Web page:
If you’re an e-learning designer looking for examples of engaging scenarios, visual storytelling and learner control all in one asynchronous course, you’re in for a real treat with this Macbeth motion comic.
“Macbeth? As in Shakespeare Macbeth?”
Yes, that Macbeth. Admittedly, Shakespeare knew a thing or two about writing and storytelling. But before you say, “I’m no Shakespeare” or dismiss this project as too custom or high-end, keep reading. There are some creative ideas and storytelling techniques any designer can use in their next e-learning project.
What makes this motion comic so special?
Let’s look at some of the features that make this such an engaging model.
Two playback modes: Movie and Panel
Learners can choose to watch the course in movie mode or slide mode.
In movie mode the course plays through the slides and learners can take everything in as a movie. Think entertainment mode where learners experience the course as a movie.
For more control, learners can view the course in panel mode. Panel mode is more of a typical slide, click next, approach where learners advance through the slides on their own.
Most rapid authoring tools offer designers an option for controlling course playback. The idea is to look for ways to balance the course’s storytelling mode and learning mode by using a combination of playback options.
Multiple script versions:
Want to talk learner control in e-learning? How about offering your learners multiple versions of the e-learning script?
Take a look at the three options for viewing the course.
- Original text – The entire Shakespeare script with short context notes (think SME, legal or compliance jargon)
- Plain text – A plain English translation (think the co-worker next door)
- Quick text – With reduced language for younger and reluctant readers (think salesperson; everyone else)
What’s also cool is the options are available anytime during the course. You can switch versions as often as you like.
When would this model be effective?
Legal and compliance e-learning are a couple ideas. Just think about it. How many times have we re-written our courses based on requests demands from our SMEs who insisted we retain the legal wording in the course?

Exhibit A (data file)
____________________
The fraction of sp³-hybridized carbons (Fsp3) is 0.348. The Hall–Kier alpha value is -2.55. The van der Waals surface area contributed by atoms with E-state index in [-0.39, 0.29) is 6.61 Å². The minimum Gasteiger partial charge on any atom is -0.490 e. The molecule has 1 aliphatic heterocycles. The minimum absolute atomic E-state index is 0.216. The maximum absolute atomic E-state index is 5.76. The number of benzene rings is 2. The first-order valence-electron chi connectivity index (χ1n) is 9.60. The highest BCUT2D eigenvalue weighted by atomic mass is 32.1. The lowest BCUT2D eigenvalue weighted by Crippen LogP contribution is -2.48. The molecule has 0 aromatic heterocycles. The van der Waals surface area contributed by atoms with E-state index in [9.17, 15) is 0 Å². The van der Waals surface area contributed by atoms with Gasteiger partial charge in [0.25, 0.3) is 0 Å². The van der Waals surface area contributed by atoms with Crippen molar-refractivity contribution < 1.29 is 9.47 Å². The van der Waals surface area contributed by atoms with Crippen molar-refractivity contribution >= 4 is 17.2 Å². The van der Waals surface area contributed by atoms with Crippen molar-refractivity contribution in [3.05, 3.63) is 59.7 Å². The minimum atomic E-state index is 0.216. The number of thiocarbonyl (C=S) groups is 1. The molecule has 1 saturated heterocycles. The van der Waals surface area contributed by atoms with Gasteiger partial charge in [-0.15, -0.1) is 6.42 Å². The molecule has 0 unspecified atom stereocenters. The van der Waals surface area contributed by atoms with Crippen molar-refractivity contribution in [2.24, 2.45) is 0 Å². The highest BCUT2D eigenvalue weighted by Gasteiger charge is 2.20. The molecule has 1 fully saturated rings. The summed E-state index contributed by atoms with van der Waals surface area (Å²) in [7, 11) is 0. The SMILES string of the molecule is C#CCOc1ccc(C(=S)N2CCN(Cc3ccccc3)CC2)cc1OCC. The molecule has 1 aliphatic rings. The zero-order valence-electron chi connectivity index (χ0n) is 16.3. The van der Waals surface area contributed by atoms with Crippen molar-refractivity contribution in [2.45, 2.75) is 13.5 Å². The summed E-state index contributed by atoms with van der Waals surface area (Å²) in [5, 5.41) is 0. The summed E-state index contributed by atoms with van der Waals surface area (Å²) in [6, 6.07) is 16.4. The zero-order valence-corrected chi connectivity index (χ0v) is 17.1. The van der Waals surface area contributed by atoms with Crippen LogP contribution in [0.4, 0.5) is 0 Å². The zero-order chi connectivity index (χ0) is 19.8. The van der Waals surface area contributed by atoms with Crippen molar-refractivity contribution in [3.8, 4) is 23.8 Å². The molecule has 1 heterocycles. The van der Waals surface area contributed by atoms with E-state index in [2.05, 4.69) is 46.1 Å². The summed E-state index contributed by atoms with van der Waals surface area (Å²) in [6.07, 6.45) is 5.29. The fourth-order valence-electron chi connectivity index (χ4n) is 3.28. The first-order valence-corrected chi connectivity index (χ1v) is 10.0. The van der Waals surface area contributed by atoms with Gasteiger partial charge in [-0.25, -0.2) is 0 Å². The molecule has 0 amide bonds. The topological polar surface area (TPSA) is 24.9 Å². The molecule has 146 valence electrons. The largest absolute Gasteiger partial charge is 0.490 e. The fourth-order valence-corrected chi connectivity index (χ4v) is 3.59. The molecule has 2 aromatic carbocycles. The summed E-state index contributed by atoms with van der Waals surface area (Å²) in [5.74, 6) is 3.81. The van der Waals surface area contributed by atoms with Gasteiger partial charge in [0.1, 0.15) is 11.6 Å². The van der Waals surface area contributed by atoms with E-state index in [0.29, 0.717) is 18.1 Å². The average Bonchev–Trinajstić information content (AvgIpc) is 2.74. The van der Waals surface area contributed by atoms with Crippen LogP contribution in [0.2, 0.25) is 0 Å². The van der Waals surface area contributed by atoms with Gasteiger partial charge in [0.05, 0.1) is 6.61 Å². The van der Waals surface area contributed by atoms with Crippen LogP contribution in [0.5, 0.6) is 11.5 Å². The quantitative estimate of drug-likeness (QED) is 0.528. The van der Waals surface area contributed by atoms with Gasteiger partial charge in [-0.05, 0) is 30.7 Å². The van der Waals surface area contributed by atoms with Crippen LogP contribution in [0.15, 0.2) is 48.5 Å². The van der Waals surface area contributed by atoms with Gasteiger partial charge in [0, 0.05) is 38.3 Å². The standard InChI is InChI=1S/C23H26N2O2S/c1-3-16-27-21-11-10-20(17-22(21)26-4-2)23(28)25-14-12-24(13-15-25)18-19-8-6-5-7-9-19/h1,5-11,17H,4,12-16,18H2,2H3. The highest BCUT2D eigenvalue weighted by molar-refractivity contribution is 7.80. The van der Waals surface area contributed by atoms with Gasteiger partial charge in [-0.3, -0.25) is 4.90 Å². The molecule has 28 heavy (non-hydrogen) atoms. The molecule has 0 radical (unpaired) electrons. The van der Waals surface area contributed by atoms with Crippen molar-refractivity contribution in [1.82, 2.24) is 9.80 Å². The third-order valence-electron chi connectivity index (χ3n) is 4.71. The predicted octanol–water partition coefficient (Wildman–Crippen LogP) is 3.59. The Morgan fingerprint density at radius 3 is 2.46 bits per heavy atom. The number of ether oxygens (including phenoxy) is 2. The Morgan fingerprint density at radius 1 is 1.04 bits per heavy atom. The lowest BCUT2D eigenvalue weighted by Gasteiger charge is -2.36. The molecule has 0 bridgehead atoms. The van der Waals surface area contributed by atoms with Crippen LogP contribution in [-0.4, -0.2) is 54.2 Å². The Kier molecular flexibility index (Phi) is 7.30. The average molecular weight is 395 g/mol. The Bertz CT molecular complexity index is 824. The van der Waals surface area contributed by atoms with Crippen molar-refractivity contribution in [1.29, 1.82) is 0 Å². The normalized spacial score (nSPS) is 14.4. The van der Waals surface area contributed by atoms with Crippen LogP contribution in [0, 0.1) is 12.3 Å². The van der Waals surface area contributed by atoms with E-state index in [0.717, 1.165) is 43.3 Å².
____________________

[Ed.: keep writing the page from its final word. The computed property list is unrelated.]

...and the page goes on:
Rather than using Macbeth’s “Original Text” and “Plain Text” I’m thinking something like this would work:
How will this motion comic make me a better e-learning designer?
Narration and scenario recording
First, I recognize this course was performed by voice actors and not some unlucky cube mates who got pulled into a recording session. But that’s precisely why this is such a great example. Most of us don’t work with professional voice actors. This is a good example to study how the pros read the lines.
The dialog is quick and the sentences are shorter. There’s emotion in the dialog. The voice actors are living the scenes. Next time you nominate some folks to read your e-learning scenarios, play a few scenes from this course for inspiration.
Animation and video techniques
It’s amazing how well animation and zooming work when used appropriately. When I first viewed the course, it seemed considerably more animated and full-featured that it actually was. But after re-watching some scenes, I noticed the designers used a lot of creative cropping techniques more than anything.
Close ups, long shots, pans. Often scenes begin with a long shot and then zoom into a character. These are great techniques to get the most from your course stock photos.
Offer multiple channels for learning
The interactive comic is also available as a read-only, graphic novel. It contains the panels used for the motion comic. Illustrators probably created the still, panel-based graphic novel and then went back and animated individual panels.
Here’s an example Darla Wigginton created showing you how to use PowerPoint animations for similar effects:
So what’s your take? Could anything like this work in your organization?
Would your legal team agree to using two scripts in a course?
How do you use animation, pans and zooms in your e-learning scenarios?